If you follow these instructions you will void your warranty and
may break your pccard or computer permanently. I am not responsible for any
damage you cause or any communication laws you might break.
This card looks really cool. I gotta get one.
I'm really liking this card. It has good range and doesn't seem to
confuse Microsoft's crappy automatic network dropper (zero configuration).
Its is also well supported by the linux
2.6 kernel and kismet.
This is the best inexpensive card I have found yet. I have the version
1 card and don't know what the version 2 is like. I haven't even bothered
with an external connector because the range is so good.
First you must pry the plastic cover open. This is pretty easy to do because there are only four friction hooks around the outside. Just put an exacto knife into the grove and twist as you work your way around.
Here's a picture with the top off
The back doesn't come off as easily, it's linked into the metal casing. Instead of bending up the metal I cut the plastic with the exacto. This needs to be done to move a couple of components on the board for the external connector.
There are two circles on the large image. The one with a component in it is a zero ohm resistor. This needs to be desoldered rotated 90 degrees and resoldered. The second circle has two pads that I think are going to need a cap for impedance matching. Haven't figured out what the value is yet so I'm just going to bridge it.
I just looked at a SMC card hack and it's exactly the same. No need to re-invent the wheel, follow their instructions. SMC hackAfter hack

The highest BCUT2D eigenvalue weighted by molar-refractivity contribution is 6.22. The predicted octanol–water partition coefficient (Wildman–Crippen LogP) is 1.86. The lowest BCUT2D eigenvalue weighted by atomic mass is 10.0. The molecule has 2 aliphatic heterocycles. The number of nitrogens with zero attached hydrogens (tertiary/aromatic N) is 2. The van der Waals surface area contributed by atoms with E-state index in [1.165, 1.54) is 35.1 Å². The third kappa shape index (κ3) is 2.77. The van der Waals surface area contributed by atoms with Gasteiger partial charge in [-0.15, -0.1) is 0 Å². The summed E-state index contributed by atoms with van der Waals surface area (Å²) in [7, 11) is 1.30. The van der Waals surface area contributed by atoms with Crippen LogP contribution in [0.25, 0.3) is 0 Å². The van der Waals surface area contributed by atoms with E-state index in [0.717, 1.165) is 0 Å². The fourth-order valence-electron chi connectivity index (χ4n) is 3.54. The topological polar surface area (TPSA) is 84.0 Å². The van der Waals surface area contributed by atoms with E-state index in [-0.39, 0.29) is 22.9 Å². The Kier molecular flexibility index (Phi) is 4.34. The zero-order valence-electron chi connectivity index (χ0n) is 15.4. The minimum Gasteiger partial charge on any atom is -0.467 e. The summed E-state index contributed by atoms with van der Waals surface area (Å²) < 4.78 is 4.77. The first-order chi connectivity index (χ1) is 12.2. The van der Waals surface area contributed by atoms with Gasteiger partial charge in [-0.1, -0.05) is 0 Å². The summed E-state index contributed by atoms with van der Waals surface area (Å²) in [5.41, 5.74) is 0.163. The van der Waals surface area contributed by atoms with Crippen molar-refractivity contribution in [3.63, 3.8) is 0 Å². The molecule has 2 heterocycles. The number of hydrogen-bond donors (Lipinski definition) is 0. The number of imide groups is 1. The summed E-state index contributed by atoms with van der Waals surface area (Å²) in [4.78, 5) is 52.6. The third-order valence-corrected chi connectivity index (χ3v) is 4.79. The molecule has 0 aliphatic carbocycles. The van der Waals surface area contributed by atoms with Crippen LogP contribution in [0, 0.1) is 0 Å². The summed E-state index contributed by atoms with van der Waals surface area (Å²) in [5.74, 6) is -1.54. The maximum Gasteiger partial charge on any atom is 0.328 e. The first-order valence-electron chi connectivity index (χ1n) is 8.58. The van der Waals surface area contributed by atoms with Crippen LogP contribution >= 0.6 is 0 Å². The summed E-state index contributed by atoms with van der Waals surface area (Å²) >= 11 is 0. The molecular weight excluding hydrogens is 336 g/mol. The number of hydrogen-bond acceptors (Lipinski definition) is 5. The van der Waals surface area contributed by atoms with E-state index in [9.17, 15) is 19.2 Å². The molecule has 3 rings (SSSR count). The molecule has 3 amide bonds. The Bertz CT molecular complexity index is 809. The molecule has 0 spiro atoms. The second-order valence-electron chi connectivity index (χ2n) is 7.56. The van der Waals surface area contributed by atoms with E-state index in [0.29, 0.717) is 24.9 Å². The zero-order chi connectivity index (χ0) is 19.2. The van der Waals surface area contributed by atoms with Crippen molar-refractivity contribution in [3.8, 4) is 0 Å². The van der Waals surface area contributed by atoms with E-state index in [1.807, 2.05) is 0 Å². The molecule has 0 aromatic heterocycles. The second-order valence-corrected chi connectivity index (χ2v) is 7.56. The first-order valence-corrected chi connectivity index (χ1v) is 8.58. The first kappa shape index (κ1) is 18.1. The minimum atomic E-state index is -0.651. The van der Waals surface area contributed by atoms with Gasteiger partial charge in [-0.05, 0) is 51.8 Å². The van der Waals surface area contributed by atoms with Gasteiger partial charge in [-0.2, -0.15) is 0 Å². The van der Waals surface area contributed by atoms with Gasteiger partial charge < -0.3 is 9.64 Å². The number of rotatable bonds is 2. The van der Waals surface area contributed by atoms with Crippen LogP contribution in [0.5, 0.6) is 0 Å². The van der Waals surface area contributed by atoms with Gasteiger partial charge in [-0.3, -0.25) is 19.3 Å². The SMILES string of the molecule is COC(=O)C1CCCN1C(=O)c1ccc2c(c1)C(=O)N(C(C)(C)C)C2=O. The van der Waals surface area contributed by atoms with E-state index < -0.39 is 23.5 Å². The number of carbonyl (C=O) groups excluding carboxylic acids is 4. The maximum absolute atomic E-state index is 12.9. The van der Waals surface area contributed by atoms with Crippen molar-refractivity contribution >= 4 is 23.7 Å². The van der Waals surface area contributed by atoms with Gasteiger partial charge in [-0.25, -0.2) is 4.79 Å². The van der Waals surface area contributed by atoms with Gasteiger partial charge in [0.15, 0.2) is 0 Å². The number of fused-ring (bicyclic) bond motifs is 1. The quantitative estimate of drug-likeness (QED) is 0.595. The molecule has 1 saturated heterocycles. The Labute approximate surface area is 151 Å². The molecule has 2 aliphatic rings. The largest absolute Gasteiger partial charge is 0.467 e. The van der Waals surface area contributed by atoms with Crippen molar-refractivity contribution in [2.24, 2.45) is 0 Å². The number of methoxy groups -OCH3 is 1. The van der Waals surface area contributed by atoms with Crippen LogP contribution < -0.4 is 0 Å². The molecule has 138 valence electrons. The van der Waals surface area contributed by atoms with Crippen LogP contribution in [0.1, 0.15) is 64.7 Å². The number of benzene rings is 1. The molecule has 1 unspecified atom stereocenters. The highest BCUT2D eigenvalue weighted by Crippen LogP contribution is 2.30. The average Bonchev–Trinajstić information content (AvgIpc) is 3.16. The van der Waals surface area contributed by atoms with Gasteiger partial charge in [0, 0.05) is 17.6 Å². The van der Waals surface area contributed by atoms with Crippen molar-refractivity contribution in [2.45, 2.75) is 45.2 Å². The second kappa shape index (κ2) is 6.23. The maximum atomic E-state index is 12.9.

First you must pry the plastic cover open. This is pretty easy to do because there is only a light coating of glue holding the two halves together. Just put a flat head screw driver into the grove and twist as you work your way around.
Once you've split it open the bottom half needs to be eased out. Pull it up to about 15% and then ease it back and forth. It should come out without breaking and without damaging the metal around the pccard. The front doesn't need to come out.
I didn't take any pictures at this point but there are plenty of others on the web that show the card in this state of disassembly.
There is a little component on the board marked sw1. Doesn't look like any switch I've ever seen. This needs to come off. I did it by flowing a big bubble of solder under the component and sliding it off. Careful at this point so you don't pull the pads off the board. Here's a picture with sw1 removed.
Once you have sw1 off you need to find a connector. I used a female smb connector, but I think that a mmcx would probably be a better size. I mounted it on it's side to give it a little more strength. I still wouldn't trust appling to much pressure to it though.The center pin on my connector didn't bend well, ie. it broke, so I soldered a resistor lead coming straight out of the board and then attached the center lead to that.
Once you've got the connector on the board you might be tempted to check for shorts by measuring the resistance between the center pin and ground. When I tried this it didn't work. This is probably due to L1 being opaque to frequencies in the 2.4 Ghz range but not to DC. This is just a guess though, if you have a more plausible explanation send me email.
Below is a picture of the final product. If you try this send me some email and tell me how it went.